20-year-old Roshni Mapara, from Leicester, watched the race from Hangar Straight, where Hamilton put on a show for the fans. She said: “The doughnut was amazing,” adding, “We had no idea what he was doing, he just randomly drove off the track.” As a Lewis fan, she said: “I was a bit disappointed with Hamilton, but the race was amazing.”

However disappointing it was for the fans, who turned out in their thousands hoping to see Jenson and Lewis produce good results, they still cheered Vettel to victory as he came through Luffield and Woodcote for the final time. For any driver, winning in Silverstone is something of a dream, given the track’s history, and for Vettel, victory certainly seemed sweet, proving Button needs to keep an eye in his mirrors for the second half of the season.

For some of the other drivers, the weekend was something to be forgotten. Heikki Kovalainen, who qualified in 13th in the McLaren, spent most of his race at the back of the field in 19th, and shortly after his first and only pit stop, the Finn was caught in a tussle with Toro Rosso’s Sebastian Bourdais, which resulted in the eventual retirement of both drivers.

The biggest gain came from Felipe Massa, who, having started from 11th, ran longer in both the first and second stints, and got his Ferrari up to fourth behind the Brawn of Barrichello. But despite putting on a charge off the grid in one of only two KERS equipped cars, Massa’s teammate Kimi Raikkonen had a quiet race and finished just inside the points in eighth.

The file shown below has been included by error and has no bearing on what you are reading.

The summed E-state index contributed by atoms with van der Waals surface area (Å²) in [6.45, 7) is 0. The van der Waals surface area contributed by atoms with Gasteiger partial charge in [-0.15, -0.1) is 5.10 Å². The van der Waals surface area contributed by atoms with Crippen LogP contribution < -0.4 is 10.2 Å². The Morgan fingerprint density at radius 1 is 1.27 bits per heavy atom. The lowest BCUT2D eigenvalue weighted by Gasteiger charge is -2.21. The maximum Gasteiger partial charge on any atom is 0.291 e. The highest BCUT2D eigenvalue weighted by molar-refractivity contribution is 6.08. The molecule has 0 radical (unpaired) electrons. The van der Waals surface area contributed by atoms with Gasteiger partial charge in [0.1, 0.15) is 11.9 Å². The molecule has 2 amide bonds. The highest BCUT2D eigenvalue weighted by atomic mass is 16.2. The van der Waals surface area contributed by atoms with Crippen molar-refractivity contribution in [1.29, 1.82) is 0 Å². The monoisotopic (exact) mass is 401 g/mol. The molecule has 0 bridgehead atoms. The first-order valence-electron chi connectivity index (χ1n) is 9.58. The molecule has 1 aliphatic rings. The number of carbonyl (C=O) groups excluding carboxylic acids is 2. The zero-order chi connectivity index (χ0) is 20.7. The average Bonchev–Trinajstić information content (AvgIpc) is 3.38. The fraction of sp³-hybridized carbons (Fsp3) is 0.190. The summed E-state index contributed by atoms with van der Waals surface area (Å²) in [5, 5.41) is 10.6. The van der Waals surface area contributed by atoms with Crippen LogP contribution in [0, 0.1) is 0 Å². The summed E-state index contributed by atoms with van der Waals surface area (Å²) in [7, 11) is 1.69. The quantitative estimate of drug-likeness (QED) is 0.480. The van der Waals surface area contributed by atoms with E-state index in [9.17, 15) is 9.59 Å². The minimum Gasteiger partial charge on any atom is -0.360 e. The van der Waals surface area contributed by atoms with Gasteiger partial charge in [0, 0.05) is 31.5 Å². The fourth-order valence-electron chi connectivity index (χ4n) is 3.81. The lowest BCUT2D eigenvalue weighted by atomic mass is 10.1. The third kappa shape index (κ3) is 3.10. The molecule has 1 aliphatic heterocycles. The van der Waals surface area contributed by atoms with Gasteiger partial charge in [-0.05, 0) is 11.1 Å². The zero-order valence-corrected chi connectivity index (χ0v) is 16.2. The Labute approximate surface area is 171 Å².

For Red Bull, they leave Silverstone with their second win, and second one-two of the season. Team principle Christian Horner said after the race: “Seamless race by both of the drivers. They completely dominated it.”

Button leads the driver’s championship with 23 points over teammate Barrichello, and 25 over Vettel. Brawn continue to lead the constructor’s championship with 105 points over Red Bull’s 74.5.

With 100,000 fans turning out for the final British Grand Prix at Silverstone, the race is set to move to Donington Park next year. Rumours have been rife since last year’s British Grand Prix, where the switch was announced, that the future of the British Grand Prix would be in the balance if the owners of Donington could not come up with the goods before 2010, however, Bernie Ecclestone confirmed this weekend that there will be a British Grand Prix next year, if not in its new home of Donington Park, in Silverstone once again. So, has Sebastian Vettel gone down in history as the last ever winner of the British Grand Prix at Silverstone? Time will tell…